The conventional system by which mail is currently identified and processed (e.g., sorted) is highly automated, but still requires both human and mechanical operations. Human operations are initially required to load the mail from a mail delivery repository into a mechanical identification and processing system. Mechanical operations then attempt to identify the delivery address for each mail piece and, if successful, to then process each mail piece based on the delivery address. If there is a failure to identify the delivery address of a mail piece mechanically, human operators are required to identify the delivery address. Likewise, if there is a failure to process the mail piece based on the delivery address, human operators are again required to process the mail piece. As a result, conventional systems for identifying and processing mail must be reliable if the need for human operators and oversight is to be minimized.

A typical mail processing machine comprises a series of modules, components, and subassemblies which perform independent functions in the mail sorting process. For example, after the mail is collected, the sorting process typically begins with a Dual Pass Rough Cull System (DPRCS). As mail travels through the DPRCS, large items, such as packages and mail bundles, are removed from the mail stream. The remaining mail then enters an Advanced Facer-Canceler System (AFCS), the first machine for processing standard mail, where postage is cancelled. Pieces that pass through the DPRCS, but do not conform to physical dimensions for processing in the AFCS (i.e., over-sized items) are also diverted from the stream.

The mail remaining in the mail stream, or feed path, can then be fed past an optical character reader (OCR) or Bar Code Reader (BCR), which reads or scans the delivery address from the mail piece and causes a special code (e.g., a bar code), corresponding to the delivery address or other pertinent information, to be printed or “sprayed” on the mail piece. Once coded, the mail can be automatically sorted by a Delivery Bar Code System that reads the code and determines the destination postal station of the mail piece.

Typically, OCRs, BCRs, and other machines of the type described above are capable of operating at a rather high rate of speed, usually processing on the order of 100 to 400 pieces of mail per minute. At this rate, it is often crucial that the mail pieces enter the feed path of the mail processing machines one at a time and not overlapping one another.

If more than one mail piece is permitted to travel down the feed path at one time, several problems may arise. For example, an OCR or similar device may not be able to read the delivery address printed on a piece of mail if the address is eclipsed or otherwise obscured by an overlapping mail piece. Also, where a second mail piece is completely overlapping a first, the address on the second piece may be scanned and that information may be inadvertently sprayed on the back of the first mail piece, resulting in a missort. Additionally, overlapping mail pieces can lead to paper jams and excessive wear on the sorting components. This results in machine down-time and the need for costly and time consuming repairs.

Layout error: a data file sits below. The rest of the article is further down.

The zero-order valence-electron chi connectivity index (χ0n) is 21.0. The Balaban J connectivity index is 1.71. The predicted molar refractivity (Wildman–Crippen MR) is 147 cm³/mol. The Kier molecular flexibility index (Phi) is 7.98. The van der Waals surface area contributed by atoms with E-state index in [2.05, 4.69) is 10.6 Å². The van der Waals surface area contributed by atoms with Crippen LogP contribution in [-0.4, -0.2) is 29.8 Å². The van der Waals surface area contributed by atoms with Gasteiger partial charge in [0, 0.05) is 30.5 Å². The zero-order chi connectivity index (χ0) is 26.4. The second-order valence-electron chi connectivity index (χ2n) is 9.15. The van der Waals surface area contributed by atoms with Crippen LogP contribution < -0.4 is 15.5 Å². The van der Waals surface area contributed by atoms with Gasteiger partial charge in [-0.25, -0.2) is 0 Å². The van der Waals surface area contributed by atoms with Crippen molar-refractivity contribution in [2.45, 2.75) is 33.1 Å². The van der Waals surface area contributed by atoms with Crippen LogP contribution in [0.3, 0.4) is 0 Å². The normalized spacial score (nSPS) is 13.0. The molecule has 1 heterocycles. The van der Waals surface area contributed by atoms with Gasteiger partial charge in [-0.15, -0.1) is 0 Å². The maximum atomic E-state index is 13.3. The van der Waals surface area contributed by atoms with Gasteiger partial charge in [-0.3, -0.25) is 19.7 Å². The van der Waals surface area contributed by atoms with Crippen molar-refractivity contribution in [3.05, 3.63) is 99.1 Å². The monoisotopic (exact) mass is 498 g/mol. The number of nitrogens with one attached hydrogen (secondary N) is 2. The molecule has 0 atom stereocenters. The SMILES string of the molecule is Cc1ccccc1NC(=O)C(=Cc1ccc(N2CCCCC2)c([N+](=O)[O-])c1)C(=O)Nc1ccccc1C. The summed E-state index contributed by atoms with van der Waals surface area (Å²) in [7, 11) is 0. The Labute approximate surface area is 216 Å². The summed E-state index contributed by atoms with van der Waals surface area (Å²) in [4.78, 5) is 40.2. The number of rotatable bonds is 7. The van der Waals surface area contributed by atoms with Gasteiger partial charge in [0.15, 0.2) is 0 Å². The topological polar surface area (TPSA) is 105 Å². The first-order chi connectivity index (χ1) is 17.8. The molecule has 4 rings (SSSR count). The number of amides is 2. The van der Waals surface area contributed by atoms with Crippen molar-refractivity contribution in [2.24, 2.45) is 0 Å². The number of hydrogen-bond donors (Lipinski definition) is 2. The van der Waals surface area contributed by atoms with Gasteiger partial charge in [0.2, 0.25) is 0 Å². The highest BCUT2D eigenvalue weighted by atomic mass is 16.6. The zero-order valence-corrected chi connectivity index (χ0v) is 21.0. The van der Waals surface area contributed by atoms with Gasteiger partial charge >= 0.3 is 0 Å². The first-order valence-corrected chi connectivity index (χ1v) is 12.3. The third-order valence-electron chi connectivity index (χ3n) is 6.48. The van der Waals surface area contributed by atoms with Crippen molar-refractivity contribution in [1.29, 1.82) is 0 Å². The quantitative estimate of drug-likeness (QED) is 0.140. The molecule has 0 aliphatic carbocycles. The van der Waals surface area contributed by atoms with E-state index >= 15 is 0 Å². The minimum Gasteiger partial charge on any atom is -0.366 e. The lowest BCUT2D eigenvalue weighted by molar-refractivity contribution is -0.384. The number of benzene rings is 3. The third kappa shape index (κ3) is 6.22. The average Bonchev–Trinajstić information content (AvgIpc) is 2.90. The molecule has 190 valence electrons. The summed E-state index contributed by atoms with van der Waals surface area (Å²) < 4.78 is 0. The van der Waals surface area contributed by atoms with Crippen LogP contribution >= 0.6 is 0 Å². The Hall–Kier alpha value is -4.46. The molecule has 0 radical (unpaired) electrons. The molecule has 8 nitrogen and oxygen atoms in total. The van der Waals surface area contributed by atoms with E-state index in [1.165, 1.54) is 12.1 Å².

Thus, “double inhibit” mechanisms are commonly employed within item handling machinery, such as mail processing machines, in an attempt to ensure that only single items are traveling down the handling path, past the various modules or components. Although the following discussion is generally directed to double inhibit mechanisms in mail processing machinery, the invention is not so limited, and may be employed in other types of item handling machinery.

The double inhibit mechanism may include friction elements placed opposite the feed belts of the mail processing machine. The coefficient of friction existing between the friction elements and a mail piece is typically less than that found between the feed belts and a mail piece, but greater than that found between two mail pieces. As a result, when two pieces of mail pass between the friction elements and the feed belts, the friction element may contact the second mail piece and the frictional forces therebetween, which are greater than those between the two mail pieces, will prevent it from passing by. But when only one piece passes between the feed belts and the double inhibit mechanism, the friction between the mail piece and the feed belt is great enough to overcome any frictional forces imparted by the device's friction elements and the mail piece is able to continue down the mail path.

Unfortunately, friction elements currently in use are not always reliable. Occasionally, as a mail piece traveling down the mail path attempts to move past the friction elements of a double inhibit mechanism, the mail piece's striking of the friction element can cause the friction element to “bounce” or lose contact with the mail as it travels down the mail path. When contact with the mail is disrupted, the chance for overlapping mail pieces to make their way past the double inhibit mechanism is greatly increased. Accordingly, it is desirable to provide an improved double inhibit mechanism which addresses the shortcomings set forth above.

SUMMARY